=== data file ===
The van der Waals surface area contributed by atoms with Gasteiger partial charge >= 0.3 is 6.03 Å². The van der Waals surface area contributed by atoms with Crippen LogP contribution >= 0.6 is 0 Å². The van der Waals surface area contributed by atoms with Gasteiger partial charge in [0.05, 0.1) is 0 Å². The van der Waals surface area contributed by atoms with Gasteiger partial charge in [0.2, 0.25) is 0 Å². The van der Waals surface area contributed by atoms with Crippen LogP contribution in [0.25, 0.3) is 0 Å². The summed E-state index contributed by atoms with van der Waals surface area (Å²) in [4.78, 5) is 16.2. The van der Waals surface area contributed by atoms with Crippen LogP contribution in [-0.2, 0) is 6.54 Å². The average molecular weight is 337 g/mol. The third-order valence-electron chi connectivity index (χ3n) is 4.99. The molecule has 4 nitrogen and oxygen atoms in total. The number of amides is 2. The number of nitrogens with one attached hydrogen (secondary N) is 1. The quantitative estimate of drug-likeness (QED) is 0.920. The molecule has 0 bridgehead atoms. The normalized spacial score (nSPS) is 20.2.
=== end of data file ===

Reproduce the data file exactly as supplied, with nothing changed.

The van der Waals surface area contributed by atoms with Gasteiger partial charge >= 0.3 is 6.03 Å². The van der Waals surface area contributed by atoms with Crippen LogP contribution >= 0.6 is 0 Å². The van der Waals surface area contributed by atoms with Gasteiger partial charge in [0.05, 0.1) is 0 Å². The van der Waals surface area contributed by atoms with Gasteiger partial charge in [0.2, 0.25) is 0 Å². The van der Waals surface area contributed by atoms with Crippen LogP contribution in [0.25, 0.3) is 0 Å². The summed E-state index contributed by atoms with van der Waals surface area (Å²) in [4.78, 5) is 16.2. The van der Waals surface area contributed by atoms with Crippen LogP contribution in [-0.2, 0) is 6.54 Å². The average molecular weight is 337 g/mol. The third-order valence-electron chi connectivity index (χ3n) is 4.99. The molecule has 4 nitrogen and oxygen atoms in total. The number of amides is 2. The number of nitrogens with one attached hydrogen (secondary N) is 1. The quantitative estimate of drug-likeness (QED) is 0.920. The molecule has 0 bridgehead atoms. The normalized spacial score (nSPS) is 20.2.